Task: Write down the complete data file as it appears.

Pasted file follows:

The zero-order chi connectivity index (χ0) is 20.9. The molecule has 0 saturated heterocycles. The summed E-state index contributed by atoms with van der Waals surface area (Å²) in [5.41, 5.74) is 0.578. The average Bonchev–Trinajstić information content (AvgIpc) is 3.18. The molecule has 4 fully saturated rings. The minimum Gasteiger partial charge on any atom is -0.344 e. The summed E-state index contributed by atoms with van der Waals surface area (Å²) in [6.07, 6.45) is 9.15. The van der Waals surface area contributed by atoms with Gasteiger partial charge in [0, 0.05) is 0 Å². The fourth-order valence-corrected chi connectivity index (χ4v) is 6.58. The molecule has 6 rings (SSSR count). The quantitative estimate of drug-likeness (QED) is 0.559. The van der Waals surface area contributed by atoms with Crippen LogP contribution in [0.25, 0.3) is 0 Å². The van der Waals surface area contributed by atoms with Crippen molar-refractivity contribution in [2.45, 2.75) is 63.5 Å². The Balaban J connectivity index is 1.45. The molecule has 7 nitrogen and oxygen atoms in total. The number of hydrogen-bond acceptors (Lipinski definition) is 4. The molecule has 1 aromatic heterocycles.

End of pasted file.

The zero-order chi connectivity index (χ0) is 20.9. The molecule has 0 saturated heterocycles. The summed E-state index contributed by atoms with van der Waals surface area (Å²) in [5.41, 5.74) is 0.578. The average Bonchev–Trinajstić information content (AvgIpc) is 3.18. The molecule has 4 fully saturated rings. The minimum Gasteiger partial charge on any atom is -0.344 e. The summed E-state index contributed by atoms with van der Waals surface area (Å²) in [6.07, 6.45) is 9.15. The van der Waals surface area contributed by atoms with Gasteiger partial charge in [0, 0.05) is 0 Å². The fourth-order valence-corrected chi connectivity index (χ4v) is 6.58. The molecule has 6 rings (SSSR count). The quantitative estimate of drug-likeness (QED) is 0.559. The van der Waals surface area contributed by atoms with Crippen LogP contribution in [0.25, 0.3) is 0 Å². The van der Waals surface area contributed by atoms with Crippen molar-refractivity contribution in [2.45, 2.75) is 63.5 Å². The Balaban J connectivity index is 1.45. The molecule has 7 nitrogen and oxygen atoms in total. The number of hydrogen-bond acceptors (Lipinski definition) is 4. The molecule has 1 aromatic heterocycles.